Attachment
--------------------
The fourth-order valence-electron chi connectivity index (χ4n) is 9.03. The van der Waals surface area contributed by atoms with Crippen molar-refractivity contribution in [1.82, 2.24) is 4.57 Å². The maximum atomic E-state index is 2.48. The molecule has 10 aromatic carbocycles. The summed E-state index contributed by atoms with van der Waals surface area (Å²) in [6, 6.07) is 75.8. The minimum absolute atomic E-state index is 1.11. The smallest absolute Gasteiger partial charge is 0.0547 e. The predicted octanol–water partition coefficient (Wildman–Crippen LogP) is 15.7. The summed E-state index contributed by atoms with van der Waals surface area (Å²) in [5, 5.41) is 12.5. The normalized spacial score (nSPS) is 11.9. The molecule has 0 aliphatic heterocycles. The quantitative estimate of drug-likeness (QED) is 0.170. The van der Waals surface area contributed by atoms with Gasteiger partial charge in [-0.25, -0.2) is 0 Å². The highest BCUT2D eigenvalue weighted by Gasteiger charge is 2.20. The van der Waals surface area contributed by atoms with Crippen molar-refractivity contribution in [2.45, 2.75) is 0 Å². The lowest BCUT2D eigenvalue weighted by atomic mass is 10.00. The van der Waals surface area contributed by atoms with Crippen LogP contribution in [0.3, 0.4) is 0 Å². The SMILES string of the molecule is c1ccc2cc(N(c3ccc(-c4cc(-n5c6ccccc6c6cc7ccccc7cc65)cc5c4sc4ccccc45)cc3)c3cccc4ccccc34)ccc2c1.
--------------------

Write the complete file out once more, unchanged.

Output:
The fourth-order valence-electron chi connectivity index (χ4n) is 9.03. The van der Waals surface area contributed by atoms with Crippen molar-refractivity contribution in [1.82, 2.24) is 4.57 Å². The maximum atomic E-state index is 2.48. The molecule has 10 aromatic carbocycles. The summed E-state index contributed by atoms with van der Waals surface area (Å²) in [6, 6.07) is 75.8. The minimum absolute atomic E-state index is 1.11. The smallest absolute Gasteiger partial charge is 0.0547 e. The predicted octanol–water partition coefficient (Wildman–Crippen LogP) is 15.7. The summed E-state index contributed by atoms with van der Waals surface area (Å²) in [5, 5.41) is 12.5. The normalized spacial score (nSPS) is 11.9. The molecule has 0 aliphatic heterocycles. The quantitative estimate of drug-likeness (QED) is 0.170. The van der Waals surface area contributed by atoms with Gasteiger partial charge in [-0.25, -0.2) is 0 Å². The highest BCUT2D eigenvalue weighted by Gasteiger charge is 2.20. The van der Waals surface area contributed by atoms with Crippen molar-refractivity contribution in [2.45, 2.75) is 0 Å². The lowest BCUT2D eigenvalue weighted by atomic mass is 10.00. The van der Waals surface area contributed by atoms with Crippen LogP contribution in [0.3, 0.4) is 0 Å². The SMILES string of the molecule is c1ccc2cc(N(c3ccc(-c4cc(-n5c6ccccc6c6cc7ccccc7cc65)cc5c4sc4ccccc45)cc3)c3cccc4ccccc34)ccc2c1.